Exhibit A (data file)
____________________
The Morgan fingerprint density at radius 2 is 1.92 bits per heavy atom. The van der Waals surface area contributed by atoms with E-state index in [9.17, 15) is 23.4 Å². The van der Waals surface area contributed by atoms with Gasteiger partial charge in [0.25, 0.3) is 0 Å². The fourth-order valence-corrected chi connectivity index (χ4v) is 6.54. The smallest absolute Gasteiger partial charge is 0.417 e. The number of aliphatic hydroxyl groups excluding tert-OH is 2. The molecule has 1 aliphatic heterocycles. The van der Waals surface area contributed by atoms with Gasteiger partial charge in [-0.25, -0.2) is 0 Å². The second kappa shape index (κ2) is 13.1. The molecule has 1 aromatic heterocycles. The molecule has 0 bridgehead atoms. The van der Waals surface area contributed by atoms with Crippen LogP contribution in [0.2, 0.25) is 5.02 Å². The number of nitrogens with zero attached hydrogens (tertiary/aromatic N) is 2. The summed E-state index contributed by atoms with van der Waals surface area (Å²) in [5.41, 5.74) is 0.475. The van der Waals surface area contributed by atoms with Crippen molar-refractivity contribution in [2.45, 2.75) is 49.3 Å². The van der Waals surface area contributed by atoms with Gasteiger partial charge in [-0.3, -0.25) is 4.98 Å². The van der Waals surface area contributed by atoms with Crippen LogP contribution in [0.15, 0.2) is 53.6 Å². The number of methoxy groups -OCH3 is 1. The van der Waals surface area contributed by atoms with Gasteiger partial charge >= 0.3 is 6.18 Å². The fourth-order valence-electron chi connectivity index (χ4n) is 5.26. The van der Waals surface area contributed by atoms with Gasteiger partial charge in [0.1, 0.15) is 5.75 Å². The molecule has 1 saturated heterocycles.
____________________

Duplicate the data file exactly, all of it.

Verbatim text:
The Morgan fingerprint density at radius 2 is 1.92 bits per heavy atom. The van der Waals surface area contributed by atoms with E-state index in [9.17, 15) is 23.4 Å². The van der Waals surface area contributed by atoms with Gasteiger partial charge in [0.25, 0.3) is 0 Å². The fourth-order valence-corrected chi connectivity index (χ4v) is 6.54. The smallest absolute Gasteiger partial charge is 0.417 e. The number of aliphatic hydroxyl groups excluding tert-OH is 2. The molecule has 1 aliphatic heterocycles. The van der Waals surface area contributed by atoms with Gasteiger partial charge in [-0.25, -0.2) is 0 Å². The second kappa shape index (κ2) is 13.1. The molecule has 1 aromatic heterocycles. The molecule has 0 bridgehead atoms. The van der Waals surface area contributed by atoms with Crippen LogP contribution in [0.2, 0.25) is 5.02 Å². The number of nitrogens with zero attached hydrogens (tertiary/aromatic N) is 2. The summed E-state index contributed by atoms with van der Waals surface area (Å²) in [5.41, 5.74) is 0.475. The van der Waals surface area contributed by atoms with Crippen molar-refractivity contribution in [2.45, 2.75) is 49.3 Å². The van der Waals surface area contributed by atoms with Gasteiger partial charge in [-0.3, -0.25) is 4.98 Å². The van der Waals surface area contributed by atoms with Crippen LogP contribution in [0.15, 0.2) is 53.6 Å². The number of methoxy groups -OCH3 is 1. The van der Waals surface area contributed by atoms with Gasteiger partial charge >= 0.3 is 6.18 Å². The fourth-order valence-electron chi connectivity index (χ4n) is 5.26. The van der Waals surface area contributed by atoms with Gasteiger partial charge in [0.1, 0.15) is 5.75 Å². The molecule has 1 saturated heterocycles.